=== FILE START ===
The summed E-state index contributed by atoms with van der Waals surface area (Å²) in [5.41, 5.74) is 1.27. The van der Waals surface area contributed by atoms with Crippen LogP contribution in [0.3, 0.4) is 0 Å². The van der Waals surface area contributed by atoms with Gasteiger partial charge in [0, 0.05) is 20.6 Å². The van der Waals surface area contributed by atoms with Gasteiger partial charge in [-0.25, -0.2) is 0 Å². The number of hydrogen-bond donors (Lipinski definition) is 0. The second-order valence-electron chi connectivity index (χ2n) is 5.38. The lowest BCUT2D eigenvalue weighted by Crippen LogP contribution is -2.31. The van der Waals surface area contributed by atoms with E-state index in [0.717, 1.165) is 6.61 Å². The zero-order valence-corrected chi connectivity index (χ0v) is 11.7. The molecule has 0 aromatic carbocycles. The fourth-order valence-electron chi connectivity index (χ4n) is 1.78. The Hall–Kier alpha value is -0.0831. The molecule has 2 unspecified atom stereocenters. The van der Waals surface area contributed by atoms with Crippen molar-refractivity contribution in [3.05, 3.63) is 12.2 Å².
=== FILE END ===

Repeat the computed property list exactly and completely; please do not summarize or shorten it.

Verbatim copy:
The summed E-state index contributed by atoms with van der Waals surface area (Å²) in [5.41, 5.74) is 1.27. The van der Waals surface area contributed by atoms with Crippen LogP contribution in [0.3, 0.4) is 0 Å². The van der Waals surface area contributed by atoms with Gasteiger partial charge in [0, 0.05) is 20.6 Å². The van der Waals surface area contributed by atoms with Gasteiger partial charge in [-0.25, -0.2) is 0 Å². The number of hydrogen-bond donors (Lipinski definition) is 0. The second-order valence-electron chi connectivity index (χ2n) is 5.38. The lowest BCUT2D eigenvalue weighted by Crippen LogP contribution is -2.31. The van der Waals surface area contributed by atoms with E-state index in [0.717, 1.165) is 6.61 Å². The zero-order valence-corrected chi connectivity index (χ0v) is 11.7. The molecule has 0 aromatic carbocycles. The fourth-order valence-electron chi connectivity index (χ4n) is 1.78. The Hall–Kier alpha value is -0.0831. The molecule has 2 unspecified atom stereocenters. The van der Waals surface area contributed by atoms with Crippen molar-refractivity contribution in [3.05, 3.63) is 12.2 Å².